Capital Gains Tax

capital gains tax (CGT)

Capital Gains Tax (CGT)

Capital Gains Tax is a tax on the profit you make from disposing of your asset. If you make a loss from the disposal, then you set the loss against gains from another sales. Reliefs such as Rollover Relief, Gift Relief or Business Asset Disposal Relief are available to either reduce or defer the capital gains tax if you meet certain conditions. Disposal in this context means:

  • selling
  • giving away the asset (as a gift)
  • transferring the asset to someone else
  • swapping the asset for something else
  • receiving compensation for the stolen or damaged asset

Some assets, for instance, cars, UK government securities (gilts) and wasting chattels such as racehorses and greyhounds are exempt from capital gains tax. This means you will pay no CGT even though you make profits from the sales. So if you own racehorses and then sell them even with high profit, there is no tax to pay.

CGT payment

For individuals, the CGT for any assets other than UK residential property is included in a self assessment tax return. And so is the payment. However, from 6 April 2020, the CGT due on UK residential property must be reported and paid, using capital gains tax on UK property account, within 30 days of its sale completion date between 6 April 2020 and 26 October 2021 or 60 days for the sale completion date on or after 27 October 2021. Unlike income tax, there are no payments on account for CGT.

A company will, instead, include the gain (called chargeable gain) in its corporation tax computation. An indexation allowance, up to December 2017, is also available to reduce its chargeable gains and CGT to pay. The CGT liability will be part of the corporation tax payable.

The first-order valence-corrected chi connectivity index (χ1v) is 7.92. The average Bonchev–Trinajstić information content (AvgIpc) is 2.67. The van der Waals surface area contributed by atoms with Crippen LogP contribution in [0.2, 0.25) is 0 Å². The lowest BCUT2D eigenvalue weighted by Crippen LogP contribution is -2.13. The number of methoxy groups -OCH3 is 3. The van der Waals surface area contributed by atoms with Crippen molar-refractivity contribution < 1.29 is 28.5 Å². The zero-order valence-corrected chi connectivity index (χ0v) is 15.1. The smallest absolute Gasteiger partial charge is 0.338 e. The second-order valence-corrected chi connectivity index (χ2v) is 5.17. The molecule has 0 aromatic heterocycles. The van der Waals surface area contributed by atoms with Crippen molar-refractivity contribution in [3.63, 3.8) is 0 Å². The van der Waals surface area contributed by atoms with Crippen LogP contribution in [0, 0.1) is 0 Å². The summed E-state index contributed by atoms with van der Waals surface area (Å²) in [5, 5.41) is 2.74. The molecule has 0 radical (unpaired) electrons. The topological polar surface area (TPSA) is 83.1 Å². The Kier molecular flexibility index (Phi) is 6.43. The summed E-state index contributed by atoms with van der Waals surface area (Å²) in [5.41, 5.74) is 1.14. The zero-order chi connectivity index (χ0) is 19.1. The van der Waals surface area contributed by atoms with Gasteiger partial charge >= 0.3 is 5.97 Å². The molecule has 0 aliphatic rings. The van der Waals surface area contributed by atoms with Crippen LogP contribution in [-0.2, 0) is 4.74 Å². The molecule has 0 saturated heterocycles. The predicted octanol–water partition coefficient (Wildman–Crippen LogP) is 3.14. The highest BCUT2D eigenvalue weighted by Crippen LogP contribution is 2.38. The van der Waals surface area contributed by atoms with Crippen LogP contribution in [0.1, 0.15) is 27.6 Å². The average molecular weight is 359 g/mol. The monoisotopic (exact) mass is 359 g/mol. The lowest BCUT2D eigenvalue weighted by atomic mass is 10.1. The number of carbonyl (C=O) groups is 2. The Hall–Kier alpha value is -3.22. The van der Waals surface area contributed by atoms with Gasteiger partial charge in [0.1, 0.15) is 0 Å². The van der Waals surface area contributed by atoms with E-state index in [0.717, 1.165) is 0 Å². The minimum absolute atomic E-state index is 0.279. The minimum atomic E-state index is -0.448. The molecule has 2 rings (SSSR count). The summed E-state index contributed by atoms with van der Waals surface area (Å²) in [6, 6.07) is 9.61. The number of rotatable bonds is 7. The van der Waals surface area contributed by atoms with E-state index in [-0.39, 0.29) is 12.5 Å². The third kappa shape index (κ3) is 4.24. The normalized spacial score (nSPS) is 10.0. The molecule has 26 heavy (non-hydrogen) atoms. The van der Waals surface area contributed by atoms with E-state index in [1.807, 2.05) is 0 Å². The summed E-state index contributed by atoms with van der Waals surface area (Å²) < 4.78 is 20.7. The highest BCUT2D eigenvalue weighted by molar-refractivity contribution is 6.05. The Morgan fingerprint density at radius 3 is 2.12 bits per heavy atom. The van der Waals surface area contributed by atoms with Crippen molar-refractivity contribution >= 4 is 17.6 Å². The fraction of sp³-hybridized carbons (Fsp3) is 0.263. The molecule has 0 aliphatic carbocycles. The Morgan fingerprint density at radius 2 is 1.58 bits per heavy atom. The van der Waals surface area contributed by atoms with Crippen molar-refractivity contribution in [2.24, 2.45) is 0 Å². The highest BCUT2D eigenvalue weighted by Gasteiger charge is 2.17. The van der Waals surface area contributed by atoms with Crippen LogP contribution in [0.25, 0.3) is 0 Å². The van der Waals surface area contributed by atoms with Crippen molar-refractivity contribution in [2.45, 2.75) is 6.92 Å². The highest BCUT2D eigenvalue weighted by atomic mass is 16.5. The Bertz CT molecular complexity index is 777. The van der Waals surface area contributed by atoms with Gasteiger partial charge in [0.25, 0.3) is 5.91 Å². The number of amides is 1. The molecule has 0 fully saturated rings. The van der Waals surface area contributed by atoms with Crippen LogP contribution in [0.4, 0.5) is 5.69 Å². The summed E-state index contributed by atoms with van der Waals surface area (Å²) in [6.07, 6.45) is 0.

CGT rates

Unless the reliefs apply, the CGT rates for individuals are normally 10% or 20% for gains on non-residential assets and 18% or 28% for residential ones

Unlike individuals, a company, however, pays its CGT at the same rate as corporation tax (currently 19%).

Annual Exemption Amount (AEA)

Each individual is entitled to an AEA, which is similar to the Personal Allowance. This means the first £12,300 of your gain will be tax free. However, if you do not use it in any tax year, you will waste/lose it as you cannot carry it forward to the following year.

In contrast, a company does not get an AEA as individuals do because it gets an indexation allowance instead.

Exempt transfers

Transfers or selling either between spouses (including civil partners) or to charities or both are CGT exempt.

Capital gains tax advice

Our accountants are fully qualified as well as experienced. Our friendly and reliable services are also flexible. If you are looking for peace of mind services, then feel free to contact MW Accounting Services and we are more than happy to help.